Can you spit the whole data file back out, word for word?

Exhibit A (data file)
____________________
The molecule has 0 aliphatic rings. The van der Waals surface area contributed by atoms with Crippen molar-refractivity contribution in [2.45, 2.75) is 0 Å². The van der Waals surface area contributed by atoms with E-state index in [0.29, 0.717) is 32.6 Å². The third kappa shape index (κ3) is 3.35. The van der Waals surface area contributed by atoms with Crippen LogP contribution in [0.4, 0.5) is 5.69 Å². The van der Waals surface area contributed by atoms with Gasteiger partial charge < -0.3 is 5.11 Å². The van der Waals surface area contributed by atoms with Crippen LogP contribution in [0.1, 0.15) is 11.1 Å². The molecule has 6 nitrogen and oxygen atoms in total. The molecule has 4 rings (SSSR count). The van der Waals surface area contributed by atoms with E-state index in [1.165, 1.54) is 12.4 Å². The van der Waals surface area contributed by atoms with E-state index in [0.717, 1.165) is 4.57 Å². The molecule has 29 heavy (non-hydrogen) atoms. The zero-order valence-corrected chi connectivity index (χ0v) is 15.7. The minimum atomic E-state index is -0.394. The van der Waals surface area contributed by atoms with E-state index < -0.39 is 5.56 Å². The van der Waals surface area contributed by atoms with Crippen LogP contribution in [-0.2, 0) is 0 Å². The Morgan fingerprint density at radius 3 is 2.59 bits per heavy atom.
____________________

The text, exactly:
The molecule has 0 aliphatic rings. The van der Waals surface area contributed by atoms with Crippen molar-refractivity contribution in [2.45, 2.75) is 0 Å². The van der Waals surface area contributed by atoms with E-state index in [0.29, 0.717) is 32.6 Å². The third kappa shape index (κ3) is 3.35. The van der Waals surface area contributed by atoms with Crippen LogP contribution in [0.4, 0.5) is 5.69 Å². The van der Waals surface area contributed by atoms with Gasteiger partial charge < -0.3 is 5.11 Å². The van der Waals surface area contributed by atoms with Crippen LogP contribution in [0.1, 0.15) is 11.1 Å². The molecule has 6 nitrogen and oxygen atoms in total. The molecule has 4 rings (SSSR count). The van der Waals surface area contributed by atoms with E-state index in [1.165, 1.54) is 12.4 Å². The van der Waals surface area contributed by atoms with E-state index in [0.717, 1.165) is 4.57 Å². The molecule has 29 heavy (non-hydrogen) atoms. The zero-order valence-corrected chi connectivity index (χ0v) is 15.7. The minimum atomic E-state index is -0.394. The van der Waals surface area contributed by atoms with E-state index < -0.39 is 5.56 Å². The van der Waals surface area contributed by atoms with Crippen LogP contribution in [-0.2, 0) is 0 Å². The Morgan fingerprint density at radius 3 is 2.59 bits per heavy atom.